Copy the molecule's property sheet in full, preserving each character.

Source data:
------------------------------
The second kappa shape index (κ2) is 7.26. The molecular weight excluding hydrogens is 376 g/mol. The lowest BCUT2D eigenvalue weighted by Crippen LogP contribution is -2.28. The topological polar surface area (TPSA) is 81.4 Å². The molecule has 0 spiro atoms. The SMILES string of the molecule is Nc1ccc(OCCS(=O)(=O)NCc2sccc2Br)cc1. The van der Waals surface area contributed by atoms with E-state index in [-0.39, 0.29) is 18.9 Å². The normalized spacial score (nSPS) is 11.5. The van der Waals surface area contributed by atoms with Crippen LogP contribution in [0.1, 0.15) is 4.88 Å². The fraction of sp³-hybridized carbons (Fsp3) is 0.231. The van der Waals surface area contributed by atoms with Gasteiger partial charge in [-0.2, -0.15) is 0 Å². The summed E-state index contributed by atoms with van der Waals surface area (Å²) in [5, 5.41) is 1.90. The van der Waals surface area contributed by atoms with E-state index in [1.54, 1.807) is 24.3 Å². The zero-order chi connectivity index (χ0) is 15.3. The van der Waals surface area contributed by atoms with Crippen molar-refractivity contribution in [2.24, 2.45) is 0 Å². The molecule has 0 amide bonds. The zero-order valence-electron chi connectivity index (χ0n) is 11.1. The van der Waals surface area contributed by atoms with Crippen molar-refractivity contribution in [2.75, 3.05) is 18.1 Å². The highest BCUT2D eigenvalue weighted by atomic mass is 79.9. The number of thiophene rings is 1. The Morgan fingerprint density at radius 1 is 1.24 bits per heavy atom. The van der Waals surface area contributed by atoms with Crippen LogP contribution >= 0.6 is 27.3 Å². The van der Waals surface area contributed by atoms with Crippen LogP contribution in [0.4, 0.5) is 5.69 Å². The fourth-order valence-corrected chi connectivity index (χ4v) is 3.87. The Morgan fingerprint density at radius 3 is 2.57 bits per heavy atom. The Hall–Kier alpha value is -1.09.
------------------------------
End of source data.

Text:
The second kappa shape index (κ2) is 7.26. The molecular weight excluding hydrogens is 376 g/mol. The lowest BCUT2D eigenvalue weighted by Crippen LogP contribution is -2.28. The topological polar surface area (TPSA) is 81.4 Å². The molecule has 0 spiro atoms. The SMILES string of the molecule is Nc1ccc(OCCS(=O)(=O)NCc2sccc2Br)cc1. The van der Waals surface area contributed by atoms with E-state index in [-0.39, 0.29) is 18.9 Å². The normalized spacial score (nSPS) is 11.5. The van der Waals surface area contributed by atoms with Crippen LogP contribution in [0.1, 0.15) is 4.88 Å². The fraction of sp³-hybridized carbons (Fsp3) is 0.231. The van der Waals surface area contributed by atoms with Gasteiger partial charge in [-0.2, -0.15) is 0 Å². The summed E-state index contributed by atoms with van der Waals surface area (Å²) in [5, 5.41) is 1.90. The van der Waals surface area contributed by atoms with E-state index in [1.54, 1.807) is 24.3 Å². The zero-order chi connectivity index (χ0) is 15.3. The van der Waals surface area contributed by atoms with Crippen molar-refractivity contribution in [2.24, 2.45) is 0 Å². The molecule has 0 amide bonds. The zero-order valence-electron chi connectivity index (χ0n) is 11.1. The van der Waals surface area contributed by atoms with Crippen molar-refractivity contribution in [2.75, 3.05) is 18.1 Å². The highest BCUT2D eigenvalue weighted by atomic mass is 79.9. The number of thiophene rings is 1. The Morgan fingerprint density at radius 1 is 1.24 bits per heavy atom. The van der Waals surface area contributed by atoms with Crippen LogP contribution >= 0.6 is 27.3 Å². The van der Waals surface area contributed by atoms with Crippen LogP contribution in [0.4, 0.5) is 5.69 Å². The fourth-order valence-corrected chi connectivity index (χ4v) is 3.87. The Morgan fingerprint density at radius 3 is 2.57 bits per heavy atom. The Hall–Kier alpha value is -1.09.